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Clinical Hub,Patient Education,Health and Nutrition Facts For You,Pediatrics, Parenting

Caring for Your Child after Cardiac Surgery (5460)

Caring for Your Child after Cardiac Surgery (5460) - Clinical Hub, Patient Education, Health and Nutrition Facts For You, Pediatrics, Parenting

5460








Caring for Your Child after Heart Surgery

Caring for the Incision and Other Sites:

ξ Keep the incision and chest tube sites clean and dry.
ξ Clean incision with chlorhexidine swab and place new gauze dressing daily. Change
dressing and gauze if it becomes wet or soiled.
ξ Leave Steri-Strips in place until they peel or fall off on their own in 10-14 days.
ξ Apply a clean Band-Aid to the chest tube site and change daily until dry. Then, you
may leave it open to the air. If your child has a chest tube stitch, it will be removed at
your child’s first office visit.
ξ Starting the 4th day after surgery, your child may shower with the stream of water to the
back. Pat the incision dry before dressing.
ξ Do not soak the incision in the tub or go swimming for 2 weeks after surgery.
 Do not use any creams, lotions, or perfumed soaps near wounds until Steri-Strips have
fallen off.
ξ Protect the wounds from any direct sunlight until they have faded (at least 6 months).
Use a sunscreen and t-shirt when outside.


Activity –The first 6 weeks after surgery

ξ Your child may be up and about as he is able. Encourage normal play with frequent rest.
ξ Young children should be lifted in a scooping motion with support for their bottoms.
Avoid lifting by the arms or under the armpits. This is mostly for comfort, but also it
helps the breast bone stay fixed in place as it heals.
ξ Your child may return to school or work after your first clinic visit and to daycare in 4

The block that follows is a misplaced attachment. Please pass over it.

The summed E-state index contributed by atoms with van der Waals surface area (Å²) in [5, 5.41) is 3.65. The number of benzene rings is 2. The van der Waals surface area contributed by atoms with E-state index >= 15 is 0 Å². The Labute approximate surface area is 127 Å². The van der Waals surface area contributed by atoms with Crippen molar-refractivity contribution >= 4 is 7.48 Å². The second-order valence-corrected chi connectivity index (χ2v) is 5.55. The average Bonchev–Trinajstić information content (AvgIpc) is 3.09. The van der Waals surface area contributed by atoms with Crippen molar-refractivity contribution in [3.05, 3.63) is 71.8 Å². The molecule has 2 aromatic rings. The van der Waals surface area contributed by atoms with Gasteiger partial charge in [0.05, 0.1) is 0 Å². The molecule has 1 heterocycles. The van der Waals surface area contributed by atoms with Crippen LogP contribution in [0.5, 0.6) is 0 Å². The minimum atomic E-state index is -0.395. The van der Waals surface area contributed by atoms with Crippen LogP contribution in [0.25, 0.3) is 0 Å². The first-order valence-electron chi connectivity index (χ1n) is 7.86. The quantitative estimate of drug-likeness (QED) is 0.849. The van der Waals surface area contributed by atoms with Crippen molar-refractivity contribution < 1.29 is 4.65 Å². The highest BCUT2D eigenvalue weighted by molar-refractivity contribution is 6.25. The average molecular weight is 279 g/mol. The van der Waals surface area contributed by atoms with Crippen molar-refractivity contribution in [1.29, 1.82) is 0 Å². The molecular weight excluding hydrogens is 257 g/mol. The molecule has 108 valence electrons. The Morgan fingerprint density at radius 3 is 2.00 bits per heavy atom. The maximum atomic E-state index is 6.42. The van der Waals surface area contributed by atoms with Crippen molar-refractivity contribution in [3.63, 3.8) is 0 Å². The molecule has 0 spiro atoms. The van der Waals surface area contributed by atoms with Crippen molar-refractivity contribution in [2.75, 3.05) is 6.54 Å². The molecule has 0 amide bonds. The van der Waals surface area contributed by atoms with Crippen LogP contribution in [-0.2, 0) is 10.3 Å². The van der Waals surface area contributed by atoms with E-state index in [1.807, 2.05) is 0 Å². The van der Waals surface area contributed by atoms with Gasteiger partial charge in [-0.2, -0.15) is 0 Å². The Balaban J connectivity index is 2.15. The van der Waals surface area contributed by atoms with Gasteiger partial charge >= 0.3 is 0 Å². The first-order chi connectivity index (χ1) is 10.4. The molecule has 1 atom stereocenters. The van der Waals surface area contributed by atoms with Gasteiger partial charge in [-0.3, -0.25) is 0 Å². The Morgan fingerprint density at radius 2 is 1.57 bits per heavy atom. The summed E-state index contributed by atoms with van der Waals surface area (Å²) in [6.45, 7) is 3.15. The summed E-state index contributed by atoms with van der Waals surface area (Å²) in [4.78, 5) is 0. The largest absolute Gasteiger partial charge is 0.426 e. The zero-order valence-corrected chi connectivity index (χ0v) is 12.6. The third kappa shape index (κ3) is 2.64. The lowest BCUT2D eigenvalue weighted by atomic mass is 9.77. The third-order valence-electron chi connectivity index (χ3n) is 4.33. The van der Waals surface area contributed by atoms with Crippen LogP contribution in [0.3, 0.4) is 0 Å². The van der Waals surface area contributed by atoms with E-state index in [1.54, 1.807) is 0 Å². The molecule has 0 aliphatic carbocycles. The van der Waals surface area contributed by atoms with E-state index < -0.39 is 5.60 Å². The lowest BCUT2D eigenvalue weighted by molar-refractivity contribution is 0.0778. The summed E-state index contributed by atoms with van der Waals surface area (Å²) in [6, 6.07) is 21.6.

weeks.
ξ Avoid running, climbing, or overuse of arms and shoulders.
ξ No bike riding, or wearing a backpack
ξ Your child may not take part in physical education or any contact sports
ξ Your child may go out for recess upon return to school, but should not be running,
climbing, or playing on any equipment.
ξ Your child may not lift greater than 8 pounds (a gallon of milk). Starting the 7th week
after surgery, the amount of weight your child may lift is increased from 8 pounds to 20
pounds for 6 more weeks. When 12 weeks have passed since surgery, your child may
resume normal activities.
ξ Do not allow your child to drive a car if he drives. As a passenger your child should be
in the back seat to avoid air bags.










Diet:

ξ For infants: Breast feeding or formula with goal of __________________
ξ For children and young adults, restart the regular diet. Any other instructions will be
given to you before discharge.

Medicines: Please see your discharge medication sheet. No vaccines for 4 weeks after surgery
except for Synagis® (palivizumab).


When to Call the Doctor

Call Pediatric Cardiology at (608) 263-6420 if your child has

ξ Any questions about the wound
ξ Increased swelling around the wound
ξ Redness around the wound
ξ Pain
ξ Drainage from the wound
ξ A fever over 101° F
ξ Takes less feedings
ξ Is irritable or more tired than usual
ξ Breathing problems
ξ Changes in skin color (gray, blue)
ξ Starts to sweat a lot
ξ Nausea, vomiting, or chest pain with breathing. This may be associated with your
child’s surgery and needs immediate follow up. This may occur in the first few days
up to six weeks after surgery.

After hours, nights, weekends, and holidays, please call (608) 262-0486. If you live out of the
area, call 1-800-323-8942. This will give you the paging operator. Ask for the pediatric
cardiologist on call. Give your name and phone number with the area code. The doctor will call
you back.



Your health care team may have given you this information as part of your care. If so, please use it and call if you
have any questions. If this information was not given to you as part of your care, please check with your doctor. This
is not medical advice. This is not to be used for diagnosis or treatment of any medical condition. Because each
person’s health needs are different, you should talk with your doctor or others on your health care team when using
this information. If you have an emergency, please call 911. Copyright © 1/2016 University of Wisconsin Hospitals
and Clinics Authority. Produced by the Department of Nursing. HF#5460